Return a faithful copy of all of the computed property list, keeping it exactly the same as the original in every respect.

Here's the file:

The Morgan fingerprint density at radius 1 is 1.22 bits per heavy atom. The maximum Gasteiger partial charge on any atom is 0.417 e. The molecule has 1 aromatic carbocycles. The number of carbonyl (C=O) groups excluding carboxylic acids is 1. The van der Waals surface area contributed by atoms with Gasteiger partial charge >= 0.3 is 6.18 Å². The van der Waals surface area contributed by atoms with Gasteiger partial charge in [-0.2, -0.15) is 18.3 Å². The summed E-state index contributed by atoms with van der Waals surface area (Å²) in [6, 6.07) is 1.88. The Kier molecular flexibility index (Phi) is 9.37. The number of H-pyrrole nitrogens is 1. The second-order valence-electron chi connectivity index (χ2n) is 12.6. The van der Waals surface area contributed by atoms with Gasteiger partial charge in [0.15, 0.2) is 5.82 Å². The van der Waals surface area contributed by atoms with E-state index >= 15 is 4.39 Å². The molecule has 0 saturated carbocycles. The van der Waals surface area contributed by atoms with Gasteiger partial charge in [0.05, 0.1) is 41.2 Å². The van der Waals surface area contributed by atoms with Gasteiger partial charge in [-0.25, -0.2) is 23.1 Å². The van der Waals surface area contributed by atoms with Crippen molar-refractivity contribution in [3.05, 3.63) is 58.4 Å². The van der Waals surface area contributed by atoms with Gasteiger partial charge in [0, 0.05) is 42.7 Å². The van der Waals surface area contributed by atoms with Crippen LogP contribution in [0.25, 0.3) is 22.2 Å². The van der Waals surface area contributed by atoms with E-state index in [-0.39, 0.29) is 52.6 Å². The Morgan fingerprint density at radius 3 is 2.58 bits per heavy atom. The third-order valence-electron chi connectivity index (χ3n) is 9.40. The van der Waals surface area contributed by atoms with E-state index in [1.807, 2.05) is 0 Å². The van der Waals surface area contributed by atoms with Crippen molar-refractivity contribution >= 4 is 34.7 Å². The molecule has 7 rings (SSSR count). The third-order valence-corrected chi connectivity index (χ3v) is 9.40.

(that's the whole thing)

The Morgan fingerprint density at radius 1 is 1.22 bits per heavy atom. The maximum Gasteiger partial charge on any atom is 0.417 e. The molecule has 1 aromatic carbocycles. The number of carbonyl (C=O) groups excluding carboxylic acids is 1. The van der Waals surface area contributed by atoms with Gasteiger partial charge >= 0.3 is 6.18 Å². The van der Waals surface area contributed by atoms with Gasteiger partial charge in [-0.2, -0.15) is 18.3 Å². The summed E-state index contributed by atoms with van der Waals surface area (Å²) in [6, 6.07) is 1.88. The Kier molecular flexibility index (Phi) is 9.37. The number of H-pyrrole nitrogens is 1. The second-order valence-electron chi connectivity index (χ2n) is 12.6. The van der Waals surface area contributed by atoms with Gasteiger partial charge in [0.15, 0.2) is 5.82 Å². The van der Waals surface area contributed by atoms with E-state index >= 15 is 4.39 Å². The molecule has 0 saturated carbocycles. The van der Waals surface area contributed by atoms with Gasteiger partial charge in [0.05, 0.1) is 41.2 Å². The van der Waals surface area contributed by atoms with Gasteiger partial charge in [-0.25, -0.2) is 23.1 Å². The van der Waals surface area contributed by atoms with Crippen molar-refractivity contribution in [3.05, 3.63) is 58.4 Å². The van der Waals surface area contributed by atoms with Gasteiger partial charge in [0, 0.05) is 42.7 Å². The van der Waals surface area contributed by atoms with Crippen LogP contribution in [0.25, 0.3) is 22.2 Å². The van der Waals surface area contributed by atoms with E-state index in [-0.39, 0.29) is 52.6 Å². The Morgan fingerprint density at radius 3 is 2.58 bits per heavy atom. The third-order valence-electron chi connectivity index (χ3n) is 9.40. The van der Waals surface area contributed by atoms with E-state index in [1.807, 2.05) is 0 Å². The van der Waals surface area contributed by atoms with Crippen molar-refractivity contribution >= 4 is 34.7 Å². The molecule has 7 rings (SSSR count). The third-order valence-corrected chi connectivity index (χ3v) is 9.40.